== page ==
Wesray was a prominent private equity firm during the 1980s. It took its name from its two founders, William E. Simon and Ray Chambers. Prior to founding Wesray, Simon had a long career on Wall Street and in the federal government, culminating in his service as Treasury Secretary for several years under Richard Nixon and Gerald Ford. Chambers was fifteen years younger than Simon and had a more modest career: he was originally a tax accountant but became an early practitioner of the leveraged buyout during the 1970s, buying and selling several small companies.
Simon and Chambers met in 1980 through a mutual acquaintance, and Simon instantly recognized the potential of leveraged buyouts. He and Chambers became ad-hoc partners, teaming up to acquire a small business that supplied oysters to restaurants and another small business that rented musical instruments. A year later they became business partners on a more permanent basis, founding Wesray in September 1981.
Wesray's first major deal was its 1982 acquisition of Gibson Greetings, a greeting card printer, from RCA. The deal had an element of luck: Simon and Chambers had originally intended to buy a mobile communications company that RCA owned called Tactec Systems, and they ended up buying both Tactec and Gibson.
The Gibson acquisition was a phenomenal success. Wesray paid $81 million for the company even though its book value was $87 million, and most of that book value was tangible assets that Wesray could borrow against, which meant that it had to put up only $1mm of the purchase price as equity, with the other $80mm being borrowed money.
The acquisition coincided with the beginning of an enormous bull market, and Wesray was able to take Gibson Greetings public less than 18 months later at a $290mm valuation. Simon and Chambers each contributed a third of the equity investment, which meant that they each made $70mm on a $330k investment.
While Gibson made their reputation, it was far from being their only profitable deal. Wesray purchased Avis Car Rental in 1986 and, as with Gibson, flipped it less than two years later for a huge profit.
Why was Wesray successful?
Simon's fame undeniably contributed to Wesray's success. His reputation as a political and financial leader gave him and Chambers access to deals they probably wouldn't have received otherwise.
Leverage and timing also played a role. Wesray borrowed 99% of the purchase price of Gibson Greetings, and it used similarly high leverage for its other leveraged buyouts. One article estimates that Wesray borrowed 98% of the money it used on its average deal. In the bull market of the 1980s, this gave Simon and Chambers a powerful tailwind.
But it would unfair to claim that their success was merely a result of luck, leverage, and fame. They also had a thoughtful strategy that allowed them to make investments with favorable risk/reward ratios. With Gibson Greetings, and again with many of their later deals, Simon and Chambers invested in companies that had both the potential for growth and valuable assets that they could use to secure loans. Essentially, the asset value allowed them to borrow money at lower rates and with less risk than they would otherwise have to take.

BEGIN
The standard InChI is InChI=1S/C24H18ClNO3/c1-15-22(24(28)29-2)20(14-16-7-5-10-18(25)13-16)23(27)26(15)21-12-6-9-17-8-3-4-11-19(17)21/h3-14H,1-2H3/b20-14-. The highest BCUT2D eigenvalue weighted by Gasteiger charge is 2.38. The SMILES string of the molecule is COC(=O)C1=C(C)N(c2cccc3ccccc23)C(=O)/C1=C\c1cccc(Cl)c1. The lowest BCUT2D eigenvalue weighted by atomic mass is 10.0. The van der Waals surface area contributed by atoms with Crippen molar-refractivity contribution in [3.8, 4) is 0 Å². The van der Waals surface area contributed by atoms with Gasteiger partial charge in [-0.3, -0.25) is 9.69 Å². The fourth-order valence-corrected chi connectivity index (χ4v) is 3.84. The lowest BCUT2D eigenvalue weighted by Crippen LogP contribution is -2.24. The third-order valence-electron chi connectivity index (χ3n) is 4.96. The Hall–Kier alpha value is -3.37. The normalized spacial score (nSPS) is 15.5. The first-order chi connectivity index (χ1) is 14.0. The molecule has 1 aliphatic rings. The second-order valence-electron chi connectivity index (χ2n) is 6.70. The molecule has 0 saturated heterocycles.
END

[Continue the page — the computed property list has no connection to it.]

They also demonstrated a sense of perspective. Simon wanted to pull back in the mid-1980s as valuations rose and the competition for leveraged buyouts increased. He recognized, either explicitly or intuitively, that Wesray's investment strategy worked best when companies traded near their asset value and became less viable as prices rose. He also cared about his fiduciary duty and worried about Wesray's other investors losing money. In this regard he was the opposite of Henry Kravis, who was always eager to do more and bigger deals irrespective of valuation.
Pubic information about Wesray is scant, but I was able to dig up a few things. A 1986 article from Fortune describes the firm's history and investment strategy. Another article, from Cincinnati Magazine, profiles Simon. (Gibson Greetings had its headquarters in Cincinnati.) Simon's autobiography, A Time for Reflection, also discusses Wesray, although it emphasizes his conservative political philosophy more than his career as a buyout pioneer.
On Quora, someone asked "Why was the 1981 Gibson Greeting Cards LBO such a home run?" and "Ray Chambers" responded. I can't guarantee that this is really Chambers, but it has the ring of truth:
There were a number of factors that attracted us to purchase Gibson. We had the opportunity to acquire the company at a discount from book value. The management of Gibson, led by Tom Cooney and LR Jalenak, were inspired to turn in record performances because for the first time in their careers they had the chance to own a meaningful part of the equity of their company. Because of the purchase price being a discount from book value, the lenders were willing to look to the liquidating value of the assets more than the historic cash flow as security for their loans.
When the Gibson transaction was completed in January, 1982, the prime lending rate of interest was 21 percent and economists were predicting it would go to 30 percent. Thankfully, during 1982 it went the other way and Gibson's management performed splendidly. The net profit for the year 1982 after interest on the significant amount of debt was the same as the previous year when the company had no debt. In early 1983, the IPO window opened for a short time and Gibson was able to capitalize on that opportunity in the market.